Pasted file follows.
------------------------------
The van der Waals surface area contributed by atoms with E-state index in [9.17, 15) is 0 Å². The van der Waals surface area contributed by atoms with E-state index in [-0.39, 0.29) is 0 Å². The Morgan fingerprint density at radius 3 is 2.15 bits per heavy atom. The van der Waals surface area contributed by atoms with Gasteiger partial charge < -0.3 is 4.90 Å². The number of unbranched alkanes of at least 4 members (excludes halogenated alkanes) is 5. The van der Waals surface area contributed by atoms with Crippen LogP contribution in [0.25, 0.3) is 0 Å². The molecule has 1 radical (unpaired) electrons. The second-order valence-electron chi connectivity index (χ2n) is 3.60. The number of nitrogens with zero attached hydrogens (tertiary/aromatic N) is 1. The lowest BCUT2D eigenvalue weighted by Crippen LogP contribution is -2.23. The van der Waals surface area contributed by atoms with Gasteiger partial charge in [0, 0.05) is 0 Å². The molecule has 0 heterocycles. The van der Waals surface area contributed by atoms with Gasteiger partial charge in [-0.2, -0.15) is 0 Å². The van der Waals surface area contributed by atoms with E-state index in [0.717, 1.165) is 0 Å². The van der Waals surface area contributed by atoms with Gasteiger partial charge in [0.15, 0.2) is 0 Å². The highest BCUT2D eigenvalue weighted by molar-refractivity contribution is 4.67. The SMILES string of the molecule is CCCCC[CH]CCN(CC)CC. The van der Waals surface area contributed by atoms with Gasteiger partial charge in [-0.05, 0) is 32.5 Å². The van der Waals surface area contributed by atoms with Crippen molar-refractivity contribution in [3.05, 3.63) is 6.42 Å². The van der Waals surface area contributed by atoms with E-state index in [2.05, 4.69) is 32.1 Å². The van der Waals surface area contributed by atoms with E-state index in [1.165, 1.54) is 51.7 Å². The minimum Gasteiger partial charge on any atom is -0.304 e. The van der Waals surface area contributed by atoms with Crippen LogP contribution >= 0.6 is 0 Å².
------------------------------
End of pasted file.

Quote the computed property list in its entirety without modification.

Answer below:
The van der Waals surface area contributed by atoms with E-state index in [9.17, 15) is 0 Å². The van der Waals surface area contributed by atoms with E-state index in [-0.39, 0.29) is 0 Å². The Morgan fingerprint density at radius 3 is 2.15 bits per heavy atom. The van der Waals surface area contributed by atoms with Gasteiger partial charge < -0.3 is 4.90 Å². The number of unbranched alkanes of at least 4 members (excludes halogenated alkanes) is 5. The van der Waals surface area contributed by atoms with Crippen LogP contribution in [0.25, 0.3) is 0 Å². The molecule has 1 radical (unpaired) electrons. The second-order valence-electron chi connectivity index (χ2n) is 3.60. The number of nitrogens with zero attached hydrogens (tertiary/aromatic N) is 1. The lowest BCUT2D eigenvalue weighted by Crippen LogP contribution is -2.23. The van der Waals surface area contributed by atoms with Gasteiger partial charge in [0, 0.05) is 0 Å². The molecule has 0 heterocycles. The van der Waals surface area contributed by atoms with Gasteiger partial charge in [-0.2, -0.15) is 0 Å². The van der Waals surface area contributed by atoms with E-state index in [0.717, 1.165) is 0 Å². The van der Waals surface area contributed by atoms with Gasteiger partial charge in [0.15, 0.2) is 0 Å². The highest BCUT2D eigenvalue weighted by molar-refractivity contribution is 4.67. The SMILES string of the molecule is CCCCC[CH]CCN(CC)CC. The van der Waals surface area contributed by atoms with Gasteiger partial charge in [-0.05, 0) is 32.5 Å². The van der Waals surface area contributed by atoms with Crippen molar-refractivity contribution in [3.05, 3.63) is 6.42 Å². The van der Waals surface area contributed by atoms with E-state index in [2.05, 4.69) is 32.1 Å². The van der Waals surface area contributed by atoms with E-state index in [1.165, 1.54) is 51.7 Å². The minimum Gasteiger partial charge on any atom is -0.304 e. The van der Waals surface area contributed by atoms with Crippen LogP contribution >= 0.6 is 0 Å².